Monday Morning Momentum™
I want to share with you my syndicated newspaper column from last week. I still feel grateful.
My younger daughter, Ariela, graduated from pre-kindergarten tonight. The ceremony was wonderful. Ariela and all the kids were adorable. Ariela’s cap was a white felt cut-out with a gold tassel and her gown was one of my white dress shirts worn backwards. We took pictures. We clapped. We laughed. We yelled, “Ariela! Yay, Ariela!” She waved. She smiled. It was a beautiful evening.
When we came home, Dawn and the girls went to sleep. I started working again.
I’d been back at my desk writing for about an hour when it hit me. I became overwhelmed with gratitude. I stopped what I was doing. I leaned back. I closed my eyes. I knew my daughter’s graduation—my daughter’s life —would not have been possible without my wife, Dawn. Dawn gave birth to our daughters and cares for them every day. She is a wonderful mother. I felt grateful.
Has this ever happened to you? You were in the middle of doing something when all of a sudden you felt thankful for someone important in your life? You may have been working, reading, exercising, meditating, or praying. And without warning you became overwhelmed by a feeling of gratitude.
I believe we all have felt this way at some point in time. In fact, I believe most of us have experienced
this feeling many times. I call these
moments of clarity, “gratitude impulses.”
These experiences remind us what’s important in our lives.
But like all emotions, gratitude impulses can be
fleeting. We feel the initial emotion. We pause.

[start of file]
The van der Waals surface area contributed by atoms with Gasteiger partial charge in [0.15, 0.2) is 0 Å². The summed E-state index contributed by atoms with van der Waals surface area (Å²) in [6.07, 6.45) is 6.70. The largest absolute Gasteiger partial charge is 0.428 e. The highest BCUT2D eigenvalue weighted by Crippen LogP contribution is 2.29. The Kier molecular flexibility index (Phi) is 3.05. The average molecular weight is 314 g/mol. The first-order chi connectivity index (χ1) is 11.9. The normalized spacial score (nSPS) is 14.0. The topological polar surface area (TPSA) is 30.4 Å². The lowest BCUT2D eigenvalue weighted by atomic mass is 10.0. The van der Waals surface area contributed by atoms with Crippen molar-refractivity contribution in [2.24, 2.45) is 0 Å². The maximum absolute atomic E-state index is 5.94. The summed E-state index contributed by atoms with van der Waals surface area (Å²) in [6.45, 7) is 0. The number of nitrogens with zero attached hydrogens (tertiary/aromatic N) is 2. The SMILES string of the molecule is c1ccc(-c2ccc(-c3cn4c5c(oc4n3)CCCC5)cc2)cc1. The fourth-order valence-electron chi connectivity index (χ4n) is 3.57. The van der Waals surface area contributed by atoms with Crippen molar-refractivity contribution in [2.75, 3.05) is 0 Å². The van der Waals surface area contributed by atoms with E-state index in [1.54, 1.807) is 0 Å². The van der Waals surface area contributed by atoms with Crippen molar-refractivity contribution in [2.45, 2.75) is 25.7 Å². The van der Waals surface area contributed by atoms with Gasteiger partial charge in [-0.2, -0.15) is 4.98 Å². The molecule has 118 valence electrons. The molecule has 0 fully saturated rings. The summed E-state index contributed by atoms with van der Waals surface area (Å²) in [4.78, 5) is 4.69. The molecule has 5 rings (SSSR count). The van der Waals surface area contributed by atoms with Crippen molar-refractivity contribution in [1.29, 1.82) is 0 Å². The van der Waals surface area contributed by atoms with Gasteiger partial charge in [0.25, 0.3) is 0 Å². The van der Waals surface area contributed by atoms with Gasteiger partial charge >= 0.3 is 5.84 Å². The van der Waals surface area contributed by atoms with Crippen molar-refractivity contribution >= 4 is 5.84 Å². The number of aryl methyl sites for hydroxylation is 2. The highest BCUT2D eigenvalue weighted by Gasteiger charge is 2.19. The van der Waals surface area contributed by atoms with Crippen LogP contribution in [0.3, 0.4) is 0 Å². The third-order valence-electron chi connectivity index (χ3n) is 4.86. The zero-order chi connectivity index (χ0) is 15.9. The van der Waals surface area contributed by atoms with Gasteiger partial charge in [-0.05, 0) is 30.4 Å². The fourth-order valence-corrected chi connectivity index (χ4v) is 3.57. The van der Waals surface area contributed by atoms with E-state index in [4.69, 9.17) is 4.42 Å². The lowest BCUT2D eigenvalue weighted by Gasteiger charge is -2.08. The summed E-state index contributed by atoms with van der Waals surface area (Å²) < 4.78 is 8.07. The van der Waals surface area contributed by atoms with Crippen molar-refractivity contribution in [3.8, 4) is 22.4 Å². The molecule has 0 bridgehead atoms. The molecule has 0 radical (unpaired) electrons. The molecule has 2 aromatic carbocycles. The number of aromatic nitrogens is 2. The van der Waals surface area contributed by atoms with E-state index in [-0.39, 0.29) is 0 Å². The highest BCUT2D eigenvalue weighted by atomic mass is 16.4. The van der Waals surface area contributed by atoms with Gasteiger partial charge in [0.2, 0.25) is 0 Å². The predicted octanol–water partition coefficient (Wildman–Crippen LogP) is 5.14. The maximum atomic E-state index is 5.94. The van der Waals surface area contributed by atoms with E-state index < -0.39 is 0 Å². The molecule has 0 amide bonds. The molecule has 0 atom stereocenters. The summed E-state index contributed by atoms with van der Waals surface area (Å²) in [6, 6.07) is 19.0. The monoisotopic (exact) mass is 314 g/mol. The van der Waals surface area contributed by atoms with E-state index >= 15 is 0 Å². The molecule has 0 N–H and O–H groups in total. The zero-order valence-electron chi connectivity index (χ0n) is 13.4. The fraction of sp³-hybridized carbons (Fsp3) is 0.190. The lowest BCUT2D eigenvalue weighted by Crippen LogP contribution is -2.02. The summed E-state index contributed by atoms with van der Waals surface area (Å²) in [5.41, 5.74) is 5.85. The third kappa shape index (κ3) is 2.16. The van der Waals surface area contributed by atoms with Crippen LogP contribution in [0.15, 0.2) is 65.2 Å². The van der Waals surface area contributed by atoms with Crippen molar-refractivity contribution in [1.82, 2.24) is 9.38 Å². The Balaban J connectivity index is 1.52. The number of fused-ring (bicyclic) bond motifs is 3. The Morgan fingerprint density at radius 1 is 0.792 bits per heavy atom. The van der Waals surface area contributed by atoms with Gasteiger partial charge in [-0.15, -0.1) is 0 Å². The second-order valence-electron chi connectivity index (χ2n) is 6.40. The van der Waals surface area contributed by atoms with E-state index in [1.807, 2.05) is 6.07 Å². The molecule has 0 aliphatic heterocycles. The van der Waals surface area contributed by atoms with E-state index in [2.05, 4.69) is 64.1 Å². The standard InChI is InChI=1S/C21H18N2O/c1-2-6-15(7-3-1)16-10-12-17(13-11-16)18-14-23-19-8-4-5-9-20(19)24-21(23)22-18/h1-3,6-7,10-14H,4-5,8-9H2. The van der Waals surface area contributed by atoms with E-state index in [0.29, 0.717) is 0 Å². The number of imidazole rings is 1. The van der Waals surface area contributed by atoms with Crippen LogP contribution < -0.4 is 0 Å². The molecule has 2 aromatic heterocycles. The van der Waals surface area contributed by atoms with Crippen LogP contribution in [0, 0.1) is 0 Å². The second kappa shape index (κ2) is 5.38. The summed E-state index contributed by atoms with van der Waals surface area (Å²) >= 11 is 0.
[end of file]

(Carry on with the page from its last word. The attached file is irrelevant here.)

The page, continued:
We reflect. But then we catch
ourselves. We wake up. We get back to what
we were doing. We move on.
I suggest another way.
Act on your gratitude impulses.
Don’t let them pass by.
Gratitude impulses are authentic expressions of who we are and what matters to us. They reflect our unguarded selves. They remind us of the important people in our lives. They call our attention to what we care about.
In these moments we don’t feel self-conscious. We don’t evaluate our feelings. We just feel grateful. This is the time for us to act.
When we feel grateful to people, we should let them know. We should call them, text them, instant message them, or write them. And we can make it quick: We just need to let them know how we feel. We should express our gratitude before we start rationalizing why “now is not the time.” Sure, we can think about the best way to express our appreciation, but we should not let our thoughtful deliberation lead to inaction.
Even in the workplace we should act on our gratitude
impulses. When we genuinely feel
grateful to others at work, we should express it. Let people know. Tell them why. Be specific.
Research tells us that we all value being told how much we matter.
One day we may not be able to reach the people we love and care about. Why let our gratitude impulses go unexpressed? We can embrace our feelings of gratitude each time they come.
Let’s act on our next gratitude impulse. Why wait?
Copyright 2009 David J. Pollay
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Have a great week!
Best to you,
And remember you can sign up for my newsletter, Momentum
Minutes™, right here.
David J. Pollay is the creator of The
Law of the Garbage Truck™. He is a
syndicated columnist with the North
Star Writers Group, creator and host of The Happiness Answer™ television program, and an internationally sought
after speaker. David’s book,
Beware of Garbage Trucks!™, is due out this summer. You can find out about the No Garbage Trucks!
mission at www.bewareofgarbagetrucks.com.
David is the founder and president of the consulting and seminar organization, The Momentum Project. He is also a founding associate executive
director of the International Positive Psychology Association (IPPA).
If you want to reprint one of David’s columns, email email@example.com. Here’s David’s full bio.
You can sign up for David’s MO Minutes Newsletter here.